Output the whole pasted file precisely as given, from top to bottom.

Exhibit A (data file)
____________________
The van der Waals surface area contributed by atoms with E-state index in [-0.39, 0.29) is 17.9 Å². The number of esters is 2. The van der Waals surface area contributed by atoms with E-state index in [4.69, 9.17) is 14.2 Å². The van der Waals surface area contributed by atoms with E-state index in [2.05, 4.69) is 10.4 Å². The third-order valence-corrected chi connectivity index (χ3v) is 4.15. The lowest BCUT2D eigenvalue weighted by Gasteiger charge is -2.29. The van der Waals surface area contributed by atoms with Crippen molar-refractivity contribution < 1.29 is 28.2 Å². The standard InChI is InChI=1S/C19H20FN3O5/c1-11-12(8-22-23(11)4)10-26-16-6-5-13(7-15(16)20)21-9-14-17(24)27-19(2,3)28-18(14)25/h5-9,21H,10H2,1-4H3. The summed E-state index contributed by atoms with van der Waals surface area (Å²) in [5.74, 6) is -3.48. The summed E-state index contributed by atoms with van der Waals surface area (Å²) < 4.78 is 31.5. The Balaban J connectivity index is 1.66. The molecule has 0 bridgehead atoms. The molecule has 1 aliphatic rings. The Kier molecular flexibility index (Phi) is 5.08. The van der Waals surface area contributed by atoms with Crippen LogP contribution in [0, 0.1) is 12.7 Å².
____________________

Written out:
The van der Waals surface area contributed by atoms with E-state index in [-0.39, 0.29) is 17.9 Å². The number of esters is 2. The van der Waals surface area contributed by atoms with E-state index in [4.69, 9.17) is 14.2 Å². The van der Waals surface area contributed by atoms with E-state index in [2.05, 4.69) is 10.4 Å². The third-order valence-corrected chi connectivity index (χ3v) is 4.15. The lowest BCUT2D eigenvalue weighted by Gasteiger charge is -2.29. The van der Waals surface area contributed by atoms with Crippen molar-refractivity contribution < 1.29 is 28.2 Å². The standard InChI is InChI=1S/C19H20FN3O5/c1-11-12(8-22-23(11)4)10-26-16-6-5-13(7-15(16)20)21-9-14-17(24)27-19(2,3)28-18(14)25/h5-9,21H,10H2,1-4H3. The summed E-state index contributed by atoms with van der Waals surface area (Å²) in [5.74, 6) is -3.48. The summed E-state index contributed by atoms with van der Waals surface area (Å²) < 4.78 is 31.5. The Balaban J connectivity index is 1.66. The molecule has 0 bridgehead atoms. The molecule has 1 aliphatic rings. The Kier molecular flexibility index (Phi) is 5.08. The van der Waals surface area contributed by atoms with Crippen LogP contribution in [0, 0.1) is 12.7 Å².